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Marbut: Housing alone won’t end homelessness

By BRIAN BREHM

The Winchester Star


WINCHESTER — One of America’s top authorities on homelessness said a storm is coming to Winchester.

Robert G. Marbut Jr., who served as executive director of the U. S. Interagency Council on Homelessness during the final year of President Donald Trump’s administration, said the homelessness crisis that has confronted Washington, D.C., for decades is moving west and Winchester is going to be swept up in the wave.

Virginia’s decision last week to stop accepting new admissions at five state mental hospitals — including Western State Hospital in Staunton, which serves residents of the Northern Shenandoah Valley — is only going to hasten the situation, he said.

Marbut visited the George Washington Hotel in Winchester Thursday and Friday to participate in a leadership conference for Citygate Network‘s Bluegrass District, which covers Virginia, West Virginia, North Carolina, South Carolina, Tennessee and Kentucky. Citygate Network is a national nonprofit that promotes faith- based initiatives to shelter and support homeless people. Brandan Thomas, executive director of the Winchester Rescue Mission homeless shelter on North Cameron Street, serves as the Bluegrass District’s vice president and was responsible for bringing the annual leadership meeting to Winchester.

Marbut, who lives in Texas, is a controversial figure among advocates for the homeless, primarily because he contends it is ineffective to provide housing for homeless people if recipients aren’t first given the tools to help themselves overcome the physical, financial and mental health problems that caused them to become homeless in the first place.

Marbut said the core cause of homelessness is almost always mental health. An untreated mental illness or condition can lead a person to self- medicate with

drugs and alcohol, miss time at work, become alienated from family and friends and, eventually, become homeless.

Virginia’s current policies for helping people with untreated or unmedicated mental health issues aren’t helpful, he said. If police determine a person is in crisis and poses a threat to self or others, he or she can be detained in a hospital setting for 72 hours. Marbut contends the detentions are not helpful because a person in crisis can’t understand that he or she needs help and, when the detention period ends, he or she is sent away with the underlying mental health issue unresolved.

Winchester Police Chief John Piper agreed.

“ Right now in the commonwealth, the main mechanism for someone who is absolutely resistant to getting help is to take them into custody on an emergency custody order, and that requires statutorily them going to the emergency department [of a local hospital],” Piper said on Thursday night. “What we’re finding is that we are essentially babysitting people in the emergency room ... and then they’re getting released right back into the environment.”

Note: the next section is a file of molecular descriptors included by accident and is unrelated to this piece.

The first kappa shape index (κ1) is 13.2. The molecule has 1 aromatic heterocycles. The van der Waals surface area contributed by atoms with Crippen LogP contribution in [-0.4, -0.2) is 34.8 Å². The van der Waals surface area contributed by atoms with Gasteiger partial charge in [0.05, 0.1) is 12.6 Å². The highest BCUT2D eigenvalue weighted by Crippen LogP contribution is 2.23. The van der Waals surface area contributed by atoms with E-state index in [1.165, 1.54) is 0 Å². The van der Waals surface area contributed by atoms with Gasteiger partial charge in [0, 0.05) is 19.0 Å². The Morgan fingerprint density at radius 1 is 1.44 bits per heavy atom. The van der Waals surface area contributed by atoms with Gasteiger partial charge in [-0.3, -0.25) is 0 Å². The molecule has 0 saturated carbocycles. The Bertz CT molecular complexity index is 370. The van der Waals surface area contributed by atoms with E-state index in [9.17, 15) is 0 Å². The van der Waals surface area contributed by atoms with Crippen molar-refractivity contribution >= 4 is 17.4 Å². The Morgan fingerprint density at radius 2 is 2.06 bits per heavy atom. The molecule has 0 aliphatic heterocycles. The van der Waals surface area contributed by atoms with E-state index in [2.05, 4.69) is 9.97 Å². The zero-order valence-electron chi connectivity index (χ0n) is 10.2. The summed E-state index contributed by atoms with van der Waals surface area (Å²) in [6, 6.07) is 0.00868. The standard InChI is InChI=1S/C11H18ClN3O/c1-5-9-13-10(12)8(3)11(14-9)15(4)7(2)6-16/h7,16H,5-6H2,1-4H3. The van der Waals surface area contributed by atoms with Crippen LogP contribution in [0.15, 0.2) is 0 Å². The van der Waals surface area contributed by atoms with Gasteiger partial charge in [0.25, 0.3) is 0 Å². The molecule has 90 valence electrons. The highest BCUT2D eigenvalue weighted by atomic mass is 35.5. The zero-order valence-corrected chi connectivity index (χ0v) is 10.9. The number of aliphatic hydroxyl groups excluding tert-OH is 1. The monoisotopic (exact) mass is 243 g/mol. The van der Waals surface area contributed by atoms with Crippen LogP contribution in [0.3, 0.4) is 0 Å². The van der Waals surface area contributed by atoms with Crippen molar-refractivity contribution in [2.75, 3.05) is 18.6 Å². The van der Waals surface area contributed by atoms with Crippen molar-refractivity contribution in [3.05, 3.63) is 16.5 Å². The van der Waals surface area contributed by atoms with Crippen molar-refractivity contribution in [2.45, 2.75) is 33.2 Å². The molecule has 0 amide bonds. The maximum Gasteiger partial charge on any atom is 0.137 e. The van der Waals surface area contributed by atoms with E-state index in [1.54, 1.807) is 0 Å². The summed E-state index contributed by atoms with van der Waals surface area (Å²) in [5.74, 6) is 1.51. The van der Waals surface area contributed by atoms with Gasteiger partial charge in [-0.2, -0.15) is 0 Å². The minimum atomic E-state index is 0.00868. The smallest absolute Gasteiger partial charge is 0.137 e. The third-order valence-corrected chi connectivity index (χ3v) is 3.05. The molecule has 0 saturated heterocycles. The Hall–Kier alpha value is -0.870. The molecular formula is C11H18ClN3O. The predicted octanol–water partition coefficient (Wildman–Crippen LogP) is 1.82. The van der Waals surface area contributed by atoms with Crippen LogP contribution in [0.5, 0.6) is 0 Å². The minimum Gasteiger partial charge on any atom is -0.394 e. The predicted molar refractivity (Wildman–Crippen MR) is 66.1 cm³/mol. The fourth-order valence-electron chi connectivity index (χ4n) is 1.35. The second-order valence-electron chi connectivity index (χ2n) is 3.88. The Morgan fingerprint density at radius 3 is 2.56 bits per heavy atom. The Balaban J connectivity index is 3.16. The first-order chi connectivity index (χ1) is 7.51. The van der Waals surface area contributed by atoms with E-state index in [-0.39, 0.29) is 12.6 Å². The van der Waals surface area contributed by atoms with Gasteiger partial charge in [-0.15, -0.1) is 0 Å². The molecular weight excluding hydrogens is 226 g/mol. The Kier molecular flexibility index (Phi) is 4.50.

Marbut said many people think the solution to homelessness is simple: Provide housing for homeless people. However, that doesn’t work unless access to housing is backed up with a plethora of health, counseling and job-training services.

“ It’s a lot like renting a car versus owning a car,” he said. “ If you own a car, you take better care of it than you do a rental car. When you’re paying for your own housing, you take better care of it.”

When mental health issues are addressed as part of the re-housing process, Marbut said, recipients stand a much better chance of holding down a job, supporting themselves financially and securing a decent place to live.

“ If you don’t deal with the cause on the front end, you’re never going to get good outcomes on the back end,” Marbut said.

Ending homelessness will require major financial investments, but Marbut said some of the money needed may already be available from existing programs and initiatives that could be retooled to provide better outcomes. For example, housing vouchers that allow homeless people to get off the streets and stay in hotels are a great humanitarian gesture, but once the vouchers expire, recipients are once again homeless and nothing has been done about the underlying cause of their situation.

Thomas agreed, saying there have been several times in the past when residents of the Winchester Rescue Mission, which forbids clients from using alcohol or drugs while staying there, left the shelter when they received housing vouchers, only to return a few weeks later when the vouchers ran out. Sometimes they started self- medicating again when they weren’t under the mission’s supervision, so when they came back to the shelter, they had to start the recovery process over again.

“ My thinking is, you’ve got to merge housing and services together,” Marbut said. “You’ve got to have the stability that housing provides, and you’ve got to have the treatment that deals with the problem. ... If you don’t deal with the root causes [of homelessness], it all just starts cycling again.”

To learn more about Citygate Network and its mission to end homelessness, visit citygatenetwork. org.


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